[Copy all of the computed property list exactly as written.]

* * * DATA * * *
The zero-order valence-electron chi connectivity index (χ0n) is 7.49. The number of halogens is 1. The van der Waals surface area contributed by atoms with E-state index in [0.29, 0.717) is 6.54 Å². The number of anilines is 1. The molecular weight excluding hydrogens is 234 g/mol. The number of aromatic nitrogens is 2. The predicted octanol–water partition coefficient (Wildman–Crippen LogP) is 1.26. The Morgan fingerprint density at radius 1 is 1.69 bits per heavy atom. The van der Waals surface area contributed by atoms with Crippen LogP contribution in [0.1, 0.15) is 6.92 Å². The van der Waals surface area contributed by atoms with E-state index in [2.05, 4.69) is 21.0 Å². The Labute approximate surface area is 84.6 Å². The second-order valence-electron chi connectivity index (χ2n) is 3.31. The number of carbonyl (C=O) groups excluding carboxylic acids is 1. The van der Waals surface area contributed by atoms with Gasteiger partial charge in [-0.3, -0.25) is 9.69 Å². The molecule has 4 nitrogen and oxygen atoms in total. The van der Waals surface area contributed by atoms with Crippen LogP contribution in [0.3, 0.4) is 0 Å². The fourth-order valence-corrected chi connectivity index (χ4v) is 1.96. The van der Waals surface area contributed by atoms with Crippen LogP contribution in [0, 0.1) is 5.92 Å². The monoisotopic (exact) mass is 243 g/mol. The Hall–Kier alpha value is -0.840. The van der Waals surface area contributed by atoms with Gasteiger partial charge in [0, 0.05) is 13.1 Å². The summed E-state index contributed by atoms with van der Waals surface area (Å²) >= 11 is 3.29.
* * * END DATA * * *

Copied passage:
The zero-order valence-electron chi connectivity index (χ0n) is 7.49. The number of halogens is 1. The van der Waals surface area contributed by atoms with E-state index in [0.29, 0.717) is 6.54 Å². The number of anilines is 1. The molecular weight excluding hydrogens is 234 g/mol. The number of aromatic nitrogens is 2. The predicted octanol–water partition coefficient (Wildman–Crippen LogP) is 1.26. The Morgan fingerprint density at radius 1 is 1.69 bits per heavy atom. The van der Waals surface area contributed by atoms with Crippen LogP contribution in [0.1, 0.15) is 6.92 Å². The van der Waals surface area contributed by atoms with E-state index in [2.05, 4.69) is 21.0 Å². The Labute approximate surface area is 84.6 Å². The second-order valence-electron chi connectivity index (χ2n) is 3.31. The number of carbonyl (C=O) groups excluding carboxylic acids is 1. The van der Waals surface area contributed by atoms with Gasteiger partial charge in [-0.3, -0.25) is 9.69 Å². The molecule has 4 nitrogen and oxygen atoms in total. The van der Waals surface area contributed by atoms with Crippen LogP contribution in [0.3, 0.4) is 0 Å². The fourth-order valence-corrected chi connectivity index (χ4v) is 1.96. The van der Waals surface area contributed by atoms with Crippen LogP contribution in [0, 0.1) is 5.92 Å². The monoisotopic (exact) mass is 243 g/mol. The Hall–Kier alpha value is -0.840. The van der Waals surface area contributed by atoms with Gasteiger partial charge in [0, 0.05) is 13.1 Å². The summed E-state index contributed by atoms with van der Waals surface area (Å²) >= 11 is 3.29.